I have a confession to make… until Autumn this year, I had never eaten a chestnut. Not being a huge nut person (insert the obvious joke here), I assumed that I wouldn’t like them – it just goes to show how wrong you can be. From the first taste of this soup, I was hooked and since then I have eaten them in salads, cakes and just by themselves. I just can’t get enough and it makes me so sad to think that I have missed 25 chestnut seasons and never knew. To add insult to injury, this year the season was only about a quarter of the usual length because of the drought so I didn’t have the chance to make much with them. Mind you, what I did make was soup- and LOTS of it.
Despite the pain in the neck factor, I would urge you to buy whole chestnuts and peel them yourself. But don’t do this unless you have a lot of time (and a pair of gloves) on your hands. I have found that boiling them is easier than roasting them as a means of getting the skins off although this is just a personal preference- and really it is never easy to get the skins off so just do what you are comfortable with. Luckily this soup is worth all of that soaking, peeling and swearing, it has a lovely buttery, complex flavour and it’s texture is not at all grainy. For the sake of my sanity (and my fingernails) it is probably best this madness only happens once a year.
Based on Stephanie Alexander’s soup from The Cooks’ Companion (if you are ever going to spend a hundred dollars on a book, let it be this one)
25 grams butter
1 large (or two small) onion, finely sliced
2 cloves garlic, minced
1 litre (4 cups) chicken stock (I make my own but a good bought stock is fine)
First peel the chestnuts- leave yourself at least half an hour to do this- to do this, you need to cut a small cross in the side of the outer skin of the chestnut (do NOT miss this step or you could have a small explosion in your kitchen) then you can either boil them in hot water for 15mins or roast them at 180 degrees for 30mins. Once you have done this, you need to peel both the outer and inner skins off leaving just the beige inner nut. Believe me, once you have done this, it is all downhill.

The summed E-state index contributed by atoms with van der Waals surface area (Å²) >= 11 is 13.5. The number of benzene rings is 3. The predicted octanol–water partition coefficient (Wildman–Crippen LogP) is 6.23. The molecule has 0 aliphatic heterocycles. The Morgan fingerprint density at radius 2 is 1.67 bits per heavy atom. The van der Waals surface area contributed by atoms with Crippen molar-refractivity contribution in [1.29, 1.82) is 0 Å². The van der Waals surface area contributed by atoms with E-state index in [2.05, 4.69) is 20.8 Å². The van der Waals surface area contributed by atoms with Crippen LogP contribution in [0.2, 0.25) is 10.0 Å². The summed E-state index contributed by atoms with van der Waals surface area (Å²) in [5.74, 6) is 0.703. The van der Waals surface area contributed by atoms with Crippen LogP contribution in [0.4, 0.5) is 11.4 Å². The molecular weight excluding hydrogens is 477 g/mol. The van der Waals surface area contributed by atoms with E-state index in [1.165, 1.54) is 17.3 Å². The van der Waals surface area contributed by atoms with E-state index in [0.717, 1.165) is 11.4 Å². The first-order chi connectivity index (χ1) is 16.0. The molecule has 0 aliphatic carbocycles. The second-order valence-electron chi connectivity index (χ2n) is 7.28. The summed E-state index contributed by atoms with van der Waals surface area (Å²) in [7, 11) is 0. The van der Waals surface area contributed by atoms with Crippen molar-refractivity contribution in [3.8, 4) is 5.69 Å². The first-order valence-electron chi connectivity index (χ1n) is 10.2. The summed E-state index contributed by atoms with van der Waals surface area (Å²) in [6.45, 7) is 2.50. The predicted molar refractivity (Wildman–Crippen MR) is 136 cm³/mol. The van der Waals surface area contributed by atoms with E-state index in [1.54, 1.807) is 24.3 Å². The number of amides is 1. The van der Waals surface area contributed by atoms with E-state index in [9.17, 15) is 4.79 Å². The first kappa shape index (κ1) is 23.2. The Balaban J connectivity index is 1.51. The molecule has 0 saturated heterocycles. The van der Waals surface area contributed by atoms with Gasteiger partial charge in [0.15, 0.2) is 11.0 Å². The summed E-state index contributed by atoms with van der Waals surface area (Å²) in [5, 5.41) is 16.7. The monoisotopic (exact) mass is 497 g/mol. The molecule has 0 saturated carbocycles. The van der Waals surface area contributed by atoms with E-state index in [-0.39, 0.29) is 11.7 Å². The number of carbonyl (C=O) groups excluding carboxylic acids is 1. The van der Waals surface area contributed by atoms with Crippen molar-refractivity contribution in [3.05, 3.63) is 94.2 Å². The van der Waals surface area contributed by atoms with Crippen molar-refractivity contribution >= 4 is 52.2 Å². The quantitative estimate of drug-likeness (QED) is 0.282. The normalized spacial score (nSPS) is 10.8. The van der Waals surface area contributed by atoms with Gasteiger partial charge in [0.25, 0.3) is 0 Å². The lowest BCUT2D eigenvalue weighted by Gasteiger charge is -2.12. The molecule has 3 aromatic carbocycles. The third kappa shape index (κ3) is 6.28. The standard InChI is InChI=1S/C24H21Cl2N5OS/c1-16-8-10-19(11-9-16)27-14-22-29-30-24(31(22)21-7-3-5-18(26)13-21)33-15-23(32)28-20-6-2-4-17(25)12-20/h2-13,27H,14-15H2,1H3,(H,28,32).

Melt the butter in a large saucepan and fry the onion and garlic until the onion is translucent but not brown. Add the chestnuts and the stock and bring to the boil. Add some salt here if you like (particularly if your stock is homemade- mine tends to be a lot less salty than the ones you buy from the shop). Lower the heat to medium and put the lid on. Cook for 20 mins or until the chestnuts are soft, adjust the seasoning and then pour it into a blender and whiz until smooth, or you could use a stick blender in the pot if you have one.
You can serve this straight away or it will keep in the fridge for a day or two if you are making it ahead. I can vouch for it being a particularly good lunch on a cold day.